SIFF Film Review – Ai Weiwei: Never Sorry
It will come as no surprise to anyone that the Chinese government is very repressive; you might even describe it as Big-Brother-esque. I am conscious of the struggles of individuals like the blind laywer Chen Guangcheng, but can’t say I ever am too aware of the details of these kinds of battles with the government. My perception of their situations will forever be changed after being put in the center of the struggle in the documentary Ai Weiwei: Never Sorry.
The film follows artist and activist Ai Weiwei as he works on several art exhibits around the world that increasingly raise the tension between himself and the Chinese government, as he cuts through the façade the government has worked to cultivate. Ai Weiwei’s relationship with the Chinese government is a fascinating balance of provocative self-expression and trying to avoid their vague laws against inciting insubordination. It is particularly amazing considering that he gained international fame while working on the 2008 Olympics, only to gain notoriety after denouncing the games as party propaganda. He also went from notorious to an enemy of the state after his criticism of the government over the aftermath of the 2008 Sichuan earthquake.
I don’t like to feel ignorant on a subject, but I must admit that before seeing the movie, I was only vaguely aware of Ai Weiwei. For those unfamiliar like me, the film does an excellent job of exploring the art and its provocative message, as well as explaining how Ai Weiwei evolved to reach this point. He appears to be a very intelligent, creative and charismatic fellow; it is easy to see how he has gained widespread popularity. His knowledge of the nuance in the Chinese law is very impressive and appears to be an absolute necessity in his ongoing battle.
It is a bit surreal to see how accurate George Orwell’s predictions were in 1984, but they seem to be playing out in modern day China. I was aware of the censorship, but the film not only put a face to the censorship, but also showed how extensive it is and helped explained how it is a problem. It paints a scary portrait of how dangerous and powerful the Chinese government is, and while we in the United States might complain about our freedoms being taken away, it reinforces how lucky we are to even be able to have that discussion.
At the heart of the film is first-time director Alison Klayman, who does an incredible job sifting through the chaos. Not only was she able to piece together a fascinating narrative, but she also did it while being in the middle of a very fluid situation while everything unfolded in front of her. The access she is given to Ai Weiwei is incredible, as she is exposed to everything in his life—his creation of art exhibits, his clashes with the government, inside his family; there seems to be nothing off limits. Despite her position in the middle of the action, she is able to stealthily work around herself and not make herself a character, such as how Michael Moore does in his films.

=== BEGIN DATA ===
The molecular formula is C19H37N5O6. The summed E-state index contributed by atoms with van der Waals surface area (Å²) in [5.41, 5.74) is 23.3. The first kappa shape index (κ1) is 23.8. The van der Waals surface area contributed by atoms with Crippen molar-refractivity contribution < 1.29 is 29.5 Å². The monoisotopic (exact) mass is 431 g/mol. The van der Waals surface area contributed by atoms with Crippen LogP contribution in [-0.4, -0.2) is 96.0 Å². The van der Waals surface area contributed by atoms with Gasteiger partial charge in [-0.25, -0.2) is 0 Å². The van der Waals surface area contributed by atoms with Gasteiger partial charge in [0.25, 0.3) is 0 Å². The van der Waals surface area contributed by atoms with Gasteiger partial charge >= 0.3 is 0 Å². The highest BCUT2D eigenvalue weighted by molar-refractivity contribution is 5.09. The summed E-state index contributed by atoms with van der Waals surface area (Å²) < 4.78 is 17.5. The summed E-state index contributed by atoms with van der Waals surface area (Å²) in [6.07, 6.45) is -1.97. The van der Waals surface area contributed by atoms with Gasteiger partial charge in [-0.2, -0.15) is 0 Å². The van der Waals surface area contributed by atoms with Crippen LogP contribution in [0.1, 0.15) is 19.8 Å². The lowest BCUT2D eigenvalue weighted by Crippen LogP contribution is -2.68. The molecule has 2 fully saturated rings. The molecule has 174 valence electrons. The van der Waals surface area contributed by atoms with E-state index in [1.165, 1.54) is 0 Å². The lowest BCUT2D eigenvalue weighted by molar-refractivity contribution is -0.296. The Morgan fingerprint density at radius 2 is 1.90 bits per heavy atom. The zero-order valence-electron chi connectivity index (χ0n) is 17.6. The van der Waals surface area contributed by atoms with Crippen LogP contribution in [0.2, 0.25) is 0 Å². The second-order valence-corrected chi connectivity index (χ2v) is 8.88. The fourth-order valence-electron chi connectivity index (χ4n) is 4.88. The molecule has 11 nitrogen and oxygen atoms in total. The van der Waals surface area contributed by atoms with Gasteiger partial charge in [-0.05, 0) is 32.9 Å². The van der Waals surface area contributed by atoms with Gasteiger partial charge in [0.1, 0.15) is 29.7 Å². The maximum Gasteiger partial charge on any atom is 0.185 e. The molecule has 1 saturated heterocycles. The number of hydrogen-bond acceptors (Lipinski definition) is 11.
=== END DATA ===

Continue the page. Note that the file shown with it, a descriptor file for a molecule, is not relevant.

The element that separates this documentary from other films is that, in essence, it is a real-life thriller. The film puts you in the heart of the action as police and government officials put Ai Weiwei’s life in danger and attempt to eliminate his means of self expression. The film feels somewhere between traditional documentary with lots of interviews and an undercover spy film, as cameras document everything its subject does—as a matter of his protection. There is a fascinating cat-and-mouse game that occurs between him and the government as he finds new ways of communicating with his supporters—whether through his art, his blog, or his Twitter account—only to have the government attempt to shut them down.
One of the popular goals in documentary filmmaking is to try to remain impartial. There is no question which side this film supports, and that might draw some criticism—but you could argue that the Chinese government wouldn’t participate even if given the opportunity. Additionally, Ai Weiwei is not without his own faults, as you see him have a child outside of his marriage. The portrait of him is raw, and because of that, it feels more honest and compelling. The one real criticism I have is about the balance of the present and the past storylines. Both of them are incredibly engaging, but the transition between them feels a bit wonky at times.
My favorite documentaries are the ones that expose me to a subject I knew nothing about and make me think about my beliefs and views. I love films that challenge me and make me re-evaluate who I am and what I stand for. In this capacity, Ai Weiwei: Never Sorry is a success, and while it didn’t ultimately change my views, the journey was a very exciting ride.
Final Grade: A-
Also, be sure to check out our interview with Alison Klayman from SIFF.